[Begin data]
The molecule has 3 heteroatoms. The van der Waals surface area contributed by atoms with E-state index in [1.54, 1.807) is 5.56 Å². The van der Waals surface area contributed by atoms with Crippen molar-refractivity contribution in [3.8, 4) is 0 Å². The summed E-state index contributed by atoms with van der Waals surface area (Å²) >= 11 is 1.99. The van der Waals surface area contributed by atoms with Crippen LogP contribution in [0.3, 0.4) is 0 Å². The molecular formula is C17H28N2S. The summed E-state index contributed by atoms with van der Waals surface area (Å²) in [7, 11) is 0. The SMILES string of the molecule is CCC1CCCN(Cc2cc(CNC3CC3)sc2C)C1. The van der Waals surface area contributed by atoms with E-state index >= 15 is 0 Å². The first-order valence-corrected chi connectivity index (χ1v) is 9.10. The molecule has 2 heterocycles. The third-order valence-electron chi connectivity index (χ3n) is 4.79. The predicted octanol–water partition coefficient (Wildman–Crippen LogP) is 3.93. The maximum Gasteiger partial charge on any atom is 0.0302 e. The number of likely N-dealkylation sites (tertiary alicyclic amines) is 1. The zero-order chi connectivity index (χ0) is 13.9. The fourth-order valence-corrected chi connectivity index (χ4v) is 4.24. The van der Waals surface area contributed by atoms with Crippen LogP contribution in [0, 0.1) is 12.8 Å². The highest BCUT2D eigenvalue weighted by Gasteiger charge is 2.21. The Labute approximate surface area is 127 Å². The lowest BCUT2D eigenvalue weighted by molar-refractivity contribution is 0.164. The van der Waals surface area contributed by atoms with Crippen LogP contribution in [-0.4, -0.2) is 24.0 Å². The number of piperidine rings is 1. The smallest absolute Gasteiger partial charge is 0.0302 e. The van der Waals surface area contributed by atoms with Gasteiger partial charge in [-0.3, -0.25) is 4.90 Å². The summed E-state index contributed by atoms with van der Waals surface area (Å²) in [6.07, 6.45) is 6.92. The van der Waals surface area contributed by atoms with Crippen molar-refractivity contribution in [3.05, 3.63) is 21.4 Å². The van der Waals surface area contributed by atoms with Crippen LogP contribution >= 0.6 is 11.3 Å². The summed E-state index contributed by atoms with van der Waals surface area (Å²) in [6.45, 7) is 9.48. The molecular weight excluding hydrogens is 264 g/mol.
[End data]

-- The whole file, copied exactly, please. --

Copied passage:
The molecule has 3 heteroatoms. The van der Waals surface area contributed by atoms with E-state index in [1.54, 1.807) is 5.56 Å². The van der Waals surface area contributed by atoms with Crippen molar-refractivity contribution in [3.8, 4) is 0 Å². The summed E-state index contributed by atoms with van der Waals surface area (Å²) >= 11 is 1.99. The van der Waals surface area contributed by atoms with Crippen LogP contribution in [0.3, 0.4) is 0 Å². The molecular formula is C17H28N2S. The summed E-state index contributed by atoms with van der Waals surface area (Å²) in [7, 11) is 0. The SMILES string of the molecule is CCC1CCCN(Cc2cc(CNC3CC3)sc2C)C1. The van der Waals surface area contributed by atoms with E-state index >= 15 is 0 Å². The first-order valence-corrected chi connectivity index (χ1v) is 9.10. The molecule has 2 heterocycles. The third-order valence-electron chi connectivity index (χ3n) is 4.79. The predicted octanol–water partition coefficient (Wildman–Crippen LogP) is 3.93. The maximum Gasteiger partial charge on any atom is 0.0302 e. The number of likely N-dealkylation sites (tertiary alicyclic amines) is 1. The zero-order chi connectivity index (χ0) is 13.9. The fourth-order valence-corrected chi connectivity index (χ4v) is 4.24. The van der Waals surface area contributed by atoms with Crippen LogP contribution in [0, 0.1) is 12.8 Å². The highest BCUT2D eigenvalue weighted by Gasteiger charge is 2.21. The Labute approximate surface area is 127 Å². The lowest BCUT2D eigenvalue weighted by molar-refractivity contribution is 0.164. The van der Waals surface area contributed by atoms with Crippen LogP contribution in [-0.4, -0.2) is 24.0 Å². The number of piperidine rings is 1. The smallest absolute Gasteiger partial charge is 0.0302 e. The van der Waals surface area contributed by atoms with Gasteiger partial charge in [-0.3, -0.25) is 4.90 Å². The summed E-state index contributed by atoms with van der Waals surface area (Å²) in [6.07, 6.45) is 6.92. The van der Waals surface area contributed by atoms with Crippen molar-refractivity contribution in [3.05, 3.63) is 21.4 Å². The van der Waals surface area contributed by atoms with Crippen LogP contribution >= 0.6 is 11.3 Å². The summed E-state index contributed by atoms with van der Waals surface area (Å²) in [6.45, 7) is 9.48. The molecular weight excluding hydrogens is 264 g/mol.